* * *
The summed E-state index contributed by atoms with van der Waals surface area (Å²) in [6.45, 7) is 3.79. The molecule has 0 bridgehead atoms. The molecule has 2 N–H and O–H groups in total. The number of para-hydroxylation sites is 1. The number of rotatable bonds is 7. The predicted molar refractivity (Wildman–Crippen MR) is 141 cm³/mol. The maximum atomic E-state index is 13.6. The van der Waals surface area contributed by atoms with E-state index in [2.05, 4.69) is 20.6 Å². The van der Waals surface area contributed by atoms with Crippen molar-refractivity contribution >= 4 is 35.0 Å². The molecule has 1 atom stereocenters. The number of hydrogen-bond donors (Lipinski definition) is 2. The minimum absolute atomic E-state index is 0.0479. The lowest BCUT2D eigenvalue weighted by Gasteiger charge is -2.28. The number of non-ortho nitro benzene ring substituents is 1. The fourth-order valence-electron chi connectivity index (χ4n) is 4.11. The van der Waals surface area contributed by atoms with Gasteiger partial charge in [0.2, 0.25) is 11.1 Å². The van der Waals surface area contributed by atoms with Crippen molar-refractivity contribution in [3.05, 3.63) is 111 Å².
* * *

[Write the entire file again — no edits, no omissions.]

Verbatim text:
The summed E-state index contributed by atoms with van der Waals surface area (Å²) in [6.45, 7) is 3.79. The molecule has 0 bridgehead atoms. The molecule has 2 N–H and O–H groups in total. The number of para-hydroxylation sites is 1. The number of rotatable bonds is 7. The predicted molar refractivity (Wildman–Crippen MR) is 141 cm³/mol. The maximum atomic E-state index is 13.6. The van der Waals surface area contributed by atoms with E-state index in [2.05, 4.69) is 20.6 Å². The van der Waals surface area contributed by atoms with Crippen molar-refractivity contribution >= 4 is 35.0 Å². The molecule has 1 atom stereocenters. The number of hydrogen-bond donors (Lipinski definition) is 2. The minimum absolute atomic E-state index is 0.0479. The lowest BCUT2D eigenvalue weighted by Gasteiger charge is -2.28. The number of non-ortho nitro benzene ring substituents is 1. The fourth-order valence-electron chi connectivity index (χ4n) is 4.11. The van der Waals surface area contributed by atoms with Gasteiger partial charge in [0.2, 0.25) is 11.1 Å². The van der Waals surface area contributed by atoms with Crippen molar-refractivity contribution in [3.05, 3.63) is 111 Å².